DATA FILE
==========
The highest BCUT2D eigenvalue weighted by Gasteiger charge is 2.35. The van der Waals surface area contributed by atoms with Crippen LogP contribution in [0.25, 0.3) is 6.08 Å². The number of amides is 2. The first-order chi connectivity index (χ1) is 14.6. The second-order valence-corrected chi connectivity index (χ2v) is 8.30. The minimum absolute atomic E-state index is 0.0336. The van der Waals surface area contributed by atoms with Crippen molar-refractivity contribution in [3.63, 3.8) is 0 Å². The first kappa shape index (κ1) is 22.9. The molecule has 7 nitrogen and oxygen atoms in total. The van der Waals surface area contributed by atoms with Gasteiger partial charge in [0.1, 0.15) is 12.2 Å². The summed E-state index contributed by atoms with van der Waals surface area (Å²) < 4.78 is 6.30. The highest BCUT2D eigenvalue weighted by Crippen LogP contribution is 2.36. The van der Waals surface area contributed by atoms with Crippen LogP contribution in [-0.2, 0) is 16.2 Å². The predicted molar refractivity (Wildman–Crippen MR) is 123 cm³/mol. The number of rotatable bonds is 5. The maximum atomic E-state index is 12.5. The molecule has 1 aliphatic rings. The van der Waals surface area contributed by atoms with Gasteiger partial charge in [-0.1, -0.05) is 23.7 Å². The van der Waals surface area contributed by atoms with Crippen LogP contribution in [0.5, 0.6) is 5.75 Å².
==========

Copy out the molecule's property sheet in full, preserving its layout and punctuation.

The highest BCUT2D eigenvalue weighted by Gasteiger charge is 2.35. The van der Waals surface area contributed by atoms with Crippen LogP contribution in [0.25, 0.3) is 6.08 Å². The number of amides is 2. The first-order chi connectivity index (χ1) is 14.6. The second-order valence-corrected chi connectivity index (χ2v) is 8.30. The minimum absolute atomic E-state index is 0.0336. The van der Waals surface area contributed by atoms with Crippen molar-refractivity contribution in [3.63, 3.8) is 0 Å². The first kappa shape index (κ1) is 22.9. The molecule has 7 nitrogen and oxygen atoms in total. The van der Waals surface area contributed by atoms with Gasteiger partial charge in [0.1, 0.15) is 12.2 Å². The summed E-state index contributed by atoms with van der Waals surface area (Å²) < 4.78 is 6.30. The highest BCUT2D eigenvalue weighted by Crippen LogP contribution is 2.36. The van der Waals surface area contributed by atoms with Crippen LogP contribution in [-0.2, 0) is 16.2 Å². The predicted molar refractivity (Wildman–Crippen MR) is 123 cm³/mol. The number of rotatable bonds is 5. The maximum atomic E-state index is 12.5. The molecule has 1 aliphatic rings. The van der Waals surface area contributed by atoms with Gasteiger partial charge in [-0.1, -0.05) is 23.7 Å². The van der Waals surface area contributed by atoms with Crippen LogP contribution in [0.5, 0.6) is 5.75 Å².